“It’s the soul. I don’t know how to say it any differently,” Deanne says. “I look at it and I see endurance. I see art. I see something in its natural state. I don’t see an artificial thing that will make me feel differently. A huge part of why I used reclaimed everything is the feel that it leaves with me.” With this she points to the trim on the windows and doors, oak left with “live-edges”, then to the cabinet doors with elegant knot holes punctuating the amber wood as if artistically arranged. The wood floor of her bedroom upstairs is also oak, irregular sized boards interspersed with six live-edged boards fitted between them in suggestive curves, like a two dimensional forest. Looking at the floor we agree with each other that despite all its character, wood sometimes looks like something that never came from a tree. But not so with this floor. There’s no mistaking what it is.
Half an hour away up Sleeman Creek Road in Lolo is another home made with almost entirely reclaimed lumber, including nearly whole trees, many of them salvaged. In the winter of 98’ a huge storm hit the Bitterroot Valley and took down a number of pines. Half a dozen of those trees now stand in Bill McDavid’s house, supporting the stairway, or seeming growing out of a corner. Brothers, Adam and Tyler Pfiffner, timber framers, built the home, and when we tour the house Adam points to each piece and gives me the history. There are as many as ten different species from as many sources; one of the ceilings in particular is old barn wood, siding, two-inch stock that is hard to find. Years of exposure to the elements have pitted and grooved it, turning it a deep rich brown with dark highlights and a mahogany tinge that stand out nicely against the stucco walls. When Brian joins us, he says it is exactly this, the aesthetics of using old wood that attracts him.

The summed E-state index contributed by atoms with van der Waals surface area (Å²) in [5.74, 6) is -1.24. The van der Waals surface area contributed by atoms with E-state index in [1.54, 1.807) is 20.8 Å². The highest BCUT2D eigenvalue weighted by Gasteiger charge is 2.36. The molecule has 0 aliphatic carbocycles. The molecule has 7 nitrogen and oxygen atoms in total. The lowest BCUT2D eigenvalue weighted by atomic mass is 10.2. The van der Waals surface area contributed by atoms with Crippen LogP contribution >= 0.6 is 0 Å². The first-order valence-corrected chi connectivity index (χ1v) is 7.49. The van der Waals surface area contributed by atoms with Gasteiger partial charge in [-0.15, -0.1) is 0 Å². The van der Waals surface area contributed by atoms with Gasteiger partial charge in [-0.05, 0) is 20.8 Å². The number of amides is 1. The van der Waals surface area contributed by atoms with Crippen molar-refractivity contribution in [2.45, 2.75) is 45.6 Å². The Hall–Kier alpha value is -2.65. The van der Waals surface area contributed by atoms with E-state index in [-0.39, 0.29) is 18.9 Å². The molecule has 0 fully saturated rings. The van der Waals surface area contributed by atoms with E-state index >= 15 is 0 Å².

“I love to look at it,” he says. “That patina -- you just can’t beat that. You’d have to live in a place 100 years to get that. It adds more character. You build something out of green wood and it’s boring… It makes all the difference in the world. I mean you have one beam of exposed wood like that and – for me at least – it changes the whole feel of the room.”
Bill is in real estate and talk turns to the huge increase in the use of reclaimed lumber over the last few years. The four of us wonder about the reason behind this. “Green building,” the idea of building environmentally friendly houses is suggested, and is certainly a factor. There is the aesthetics, of course. Then, without prompting, Bill says something interesting.